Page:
Staking Tomatoes with Avant Garden Cages
This post may contain affiliate links.
Friends inquire often about our garden and raised beds, lately asking about staking tomatoes. Are wire cages better, or what do we use to stake the tomato plants? This post is sponsored by Avant Garden Decor, and I’ll tell you more about what we learned.
But first …
Back in the corner of our city lot, we have 24 tomato plants in a large raised bed, soon to bring our family an abundance of joy! Tomatoes galore, freshly plucked off the vine, will be made into Sweet Smokey Zucchini Salsa, just like we canned (below) for gifts last year!
We tried something new this year, when Avant Garden sent us NEW tomato cages to use. So far, so good. They were very easy to put together, and our plants are supported well (and off the ground), which is a big secret to healthy, beautiful tomatoes.
Tomatoes can overtake the garden, by spreading and climbing, so these new cages have really helped keep those plants organized. They help prevent sagging and withering, too, without the fruit and leaves weighing down the stems.
If tomato cages aren’t sturdy enough as the plant becomes more mature, the stems will be too heavy for the tomato cages. Also, strong winds can easily blow over flimsy (wire) tomato cages. They say the heavy metal and flexibility to adjust them is important for plant growth.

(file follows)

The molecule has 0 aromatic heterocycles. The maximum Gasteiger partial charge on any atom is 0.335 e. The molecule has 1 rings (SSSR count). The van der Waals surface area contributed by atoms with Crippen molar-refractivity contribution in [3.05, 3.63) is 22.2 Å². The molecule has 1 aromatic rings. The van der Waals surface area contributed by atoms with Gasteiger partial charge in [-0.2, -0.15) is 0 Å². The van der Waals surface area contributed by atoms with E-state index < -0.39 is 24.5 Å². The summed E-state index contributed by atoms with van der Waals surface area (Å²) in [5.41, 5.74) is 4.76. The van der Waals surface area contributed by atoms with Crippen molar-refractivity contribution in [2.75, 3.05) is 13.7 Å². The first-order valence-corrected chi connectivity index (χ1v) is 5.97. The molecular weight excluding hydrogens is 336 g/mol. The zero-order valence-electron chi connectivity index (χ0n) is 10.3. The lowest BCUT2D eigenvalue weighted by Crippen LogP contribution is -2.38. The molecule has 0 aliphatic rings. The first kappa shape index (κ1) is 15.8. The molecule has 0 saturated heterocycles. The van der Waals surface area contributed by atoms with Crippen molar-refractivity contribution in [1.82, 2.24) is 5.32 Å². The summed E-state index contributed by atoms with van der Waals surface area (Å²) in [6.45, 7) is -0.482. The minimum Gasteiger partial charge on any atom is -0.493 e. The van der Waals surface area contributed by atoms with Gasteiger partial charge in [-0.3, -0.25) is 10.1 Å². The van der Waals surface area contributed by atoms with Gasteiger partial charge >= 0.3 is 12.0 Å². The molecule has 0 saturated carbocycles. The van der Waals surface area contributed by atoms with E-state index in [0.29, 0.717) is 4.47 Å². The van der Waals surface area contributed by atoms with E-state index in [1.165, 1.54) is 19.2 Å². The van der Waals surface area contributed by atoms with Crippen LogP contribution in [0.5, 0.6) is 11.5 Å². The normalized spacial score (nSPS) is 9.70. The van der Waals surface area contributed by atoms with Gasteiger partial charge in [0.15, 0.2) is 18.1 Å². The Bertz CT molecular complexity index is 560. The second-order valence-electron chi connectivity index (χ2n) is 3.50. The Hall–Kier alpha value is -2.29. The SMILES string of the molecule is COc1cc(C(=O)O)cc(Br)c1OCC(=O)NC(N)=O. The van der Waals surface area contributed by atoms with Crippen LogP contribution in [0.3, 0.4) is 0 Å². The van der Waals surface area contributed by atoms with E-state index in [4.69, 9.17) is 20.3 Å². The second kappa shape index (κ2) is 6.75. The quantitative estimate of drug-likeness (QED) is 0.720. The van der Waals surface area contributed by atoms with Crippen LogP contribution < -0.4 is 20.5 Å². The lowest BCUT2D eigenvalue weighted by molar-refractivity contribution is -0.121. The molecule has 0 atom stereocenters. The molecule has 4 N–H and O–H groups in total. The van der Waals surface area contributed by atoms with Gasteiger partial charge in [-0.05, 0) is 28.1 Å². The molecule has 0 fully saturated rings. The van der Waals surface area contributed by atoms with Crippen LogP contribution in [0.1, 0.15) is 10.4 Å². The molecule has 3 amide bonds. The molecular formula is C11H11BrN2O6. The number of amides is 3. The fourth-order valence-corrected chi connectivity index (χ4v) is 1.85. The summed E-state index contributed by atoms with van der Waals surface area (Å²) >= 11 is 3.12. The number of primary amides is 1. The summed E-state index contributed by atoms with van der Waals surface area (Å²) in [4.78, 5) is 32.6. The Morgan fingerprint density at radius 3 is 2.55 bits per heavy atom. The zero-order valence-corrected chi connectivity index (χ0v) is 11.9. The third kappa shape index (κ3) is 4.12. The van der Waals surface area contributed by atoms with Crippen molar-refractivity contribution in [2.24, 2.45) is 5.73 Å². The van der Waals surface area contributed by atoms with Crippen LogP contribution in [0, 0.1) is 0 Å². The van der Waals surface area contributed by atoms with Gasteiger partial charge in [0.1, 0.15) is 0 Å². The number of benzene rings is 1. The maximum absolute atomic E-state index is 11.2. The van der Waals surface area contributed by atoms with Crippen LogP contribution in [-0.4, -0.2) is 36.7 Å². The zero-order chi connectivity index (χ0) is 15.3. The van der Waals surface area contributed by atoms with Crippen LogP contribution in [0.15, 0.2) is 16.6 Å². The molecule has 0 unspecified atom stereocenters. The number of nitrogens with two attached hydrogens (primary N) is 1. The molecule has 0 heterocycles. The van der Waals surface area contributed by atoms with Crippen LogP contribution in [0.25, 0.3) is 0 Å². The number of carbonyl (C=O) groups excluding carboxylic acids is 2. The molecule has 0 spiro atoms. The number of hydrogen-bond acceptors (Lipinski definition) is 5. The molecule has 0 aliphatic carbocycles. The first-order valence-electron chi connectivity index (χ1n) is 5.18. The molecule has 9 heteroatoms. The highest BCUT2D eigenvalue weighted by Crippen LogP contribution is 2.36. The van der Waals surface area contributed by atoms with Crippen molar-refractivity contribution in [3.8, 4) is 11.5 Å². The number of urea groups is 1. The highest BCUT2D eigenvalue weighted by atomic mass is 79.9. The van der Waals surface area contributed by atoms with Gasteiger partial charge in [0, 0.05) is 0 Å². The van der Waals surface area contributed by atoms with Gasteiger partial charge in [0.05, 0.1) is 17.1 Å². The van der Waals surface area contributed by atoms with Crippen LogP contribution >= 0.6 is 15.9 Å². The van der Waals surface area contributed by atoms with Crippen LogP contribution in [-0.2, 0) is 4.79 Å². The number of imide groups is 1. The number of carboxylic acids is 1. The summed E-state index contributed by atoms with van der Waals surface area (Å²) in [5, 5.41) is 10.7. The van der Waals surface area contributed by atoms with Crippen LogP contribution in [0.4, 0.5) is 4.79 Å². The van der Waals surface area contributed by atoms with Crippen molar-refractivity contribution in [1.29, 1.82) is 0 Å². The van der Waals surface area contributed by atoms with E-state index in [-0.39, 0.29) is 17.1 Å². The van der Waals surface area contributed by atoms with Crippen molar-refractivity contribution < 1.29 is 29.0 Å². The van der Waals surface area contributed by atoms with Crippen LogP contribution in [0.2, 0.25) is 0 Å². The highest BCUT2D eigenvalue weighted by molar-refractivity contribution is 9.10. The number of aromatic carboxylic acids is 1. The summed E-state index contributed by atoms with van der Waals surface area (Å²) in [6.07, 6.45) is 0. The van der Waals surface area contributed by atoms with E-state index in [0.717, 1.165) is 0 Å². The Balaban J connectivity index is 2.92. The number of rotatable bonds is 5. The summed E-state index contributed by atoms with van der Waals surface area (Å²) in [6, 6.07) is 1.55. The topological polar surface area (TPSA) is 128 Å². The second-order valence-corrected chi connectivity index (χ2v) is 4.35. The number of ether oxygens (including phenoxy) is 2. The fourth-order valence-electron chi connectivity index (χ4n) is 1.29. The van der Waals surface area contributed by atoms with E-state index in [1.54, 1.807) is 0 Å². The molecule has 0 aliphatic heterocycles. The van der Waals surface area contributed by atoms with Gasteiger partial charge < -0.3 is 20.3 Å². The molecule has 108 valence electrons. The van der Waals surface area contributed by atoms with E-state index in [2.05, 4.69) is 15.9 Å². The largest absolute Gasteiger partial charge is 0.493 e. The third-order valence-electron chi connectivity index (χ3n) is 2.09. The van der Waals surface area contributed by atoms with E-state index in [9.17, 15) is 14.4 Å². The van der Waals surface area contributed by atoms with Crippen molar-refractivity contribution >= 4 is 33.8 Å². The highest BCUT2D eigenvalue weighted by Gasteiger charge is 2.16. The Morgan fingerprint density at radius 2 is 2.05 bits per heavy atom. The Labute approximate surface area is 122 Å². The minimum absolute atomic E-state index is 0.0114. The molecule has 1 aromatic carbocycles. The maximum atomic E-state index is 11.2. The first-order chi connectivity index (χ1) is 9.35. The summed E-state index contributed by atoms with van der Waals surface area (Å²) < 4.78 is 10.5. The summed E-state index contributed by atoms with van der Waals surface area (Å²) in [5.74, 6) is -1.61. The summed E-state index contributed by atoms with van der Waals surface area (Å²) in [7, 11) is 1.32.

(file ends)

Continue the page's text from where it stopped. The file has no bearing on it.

When you use tomato cages be careful to tie the plant correctly, otherwise you can damage the stems. Tomato cages allow air to circulate freely through the plants and the foliage naturally shades the fruit. Using soft garden twine or plastic ties with your tomato cages is a good idea.
Our starts this year came from our friend, Terri, who grows hundreds of starts in the springtime.
Here are some of the tomato varieties: Purple Russians, Black Krim, San Marzano, Golden Jubilee, Sungold, Manitoba, Burpee Burger, Sweet Tangerine, and Costelutos.
Yum! We can hardly wait!
We’ll begin picking tomatoes when they reach the full variety size and the color is right. The color doesn’t have to be perfect, as they will continue to ripen after they are picked.
Other plants growing in our garden are Brussels sprouts and kale, squashes and beets and potatoes, and our lettuce growing period is just about up, because of the heat now in southern Oregon.
Are you growing tomatoes this year, and what kind of cages or staking do you use?
This post is sponsored by Avant Garden who provided the cages; however, all opinions are my own.
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